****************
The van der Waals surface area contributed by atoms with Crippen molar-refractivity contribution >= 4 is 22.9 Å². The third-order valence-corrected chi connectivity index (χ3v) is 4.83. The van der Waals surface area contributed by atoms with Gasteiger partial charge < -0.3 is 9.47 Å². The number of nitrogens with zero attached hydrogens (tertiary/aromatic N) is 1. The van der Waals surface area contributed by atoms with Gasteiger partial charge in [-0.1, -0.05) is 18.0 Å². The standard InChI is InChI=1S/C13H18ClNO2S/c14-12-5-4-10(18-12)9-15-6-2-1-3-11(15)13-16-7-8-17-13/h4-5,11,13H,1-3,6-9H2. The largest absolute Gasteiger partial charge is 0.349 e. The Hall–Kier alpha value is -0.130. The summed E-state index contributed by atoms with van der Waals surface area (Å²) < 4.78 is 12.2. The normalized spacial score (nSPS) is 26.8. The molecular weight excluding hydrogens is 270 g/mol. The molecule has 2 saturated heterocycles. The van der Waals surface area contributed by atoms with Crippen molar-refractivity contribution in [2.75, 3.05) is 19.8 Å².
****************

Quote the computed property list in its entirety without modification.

The van der Waals surface area contributed by atoms with Crippen molar-refractivity contribution >= 4 is 22.9 Å². The third-order valence-corrected chi connectivity index (χ3v) is 4.83. The van der Waals surface area contributed by atoms with Gasteiger partial charge < -0.3 is 9.47 Å². The number of nitrogens with zero attached hydrogens (tertiary/aromatic N) is 1. The van der Waals surface area contributed by atoms with Gasteiger partial charge in [-0.1, -0.05) is 18.0 Å². The standard InChI is InChI=1S/C13H18ClNO2S/c14-12-5-4-10(18-12)9-15-6-2-1-3-11(15)13-16-7-8-17-13/h4-5,11,13H,1-3,6-9H2. The largest absolute Gasteiger partial charge is 0.349 e. The Hall–Kier alpha value is -0.130. The summed E-state index contributed by atoms with van der Waals surface area (Å²) < 4.78 is 12.2. The normalized spacial score (nSPS) is 26.8. The molecular weight excluding hydrogens is 270 g/mol. The molecule has 2 saturated heterocycles. The van der Waals surface area contributed by atoms with Crippen molar-refractivity contribution in [2.75, 3.05) is 19.8 Å².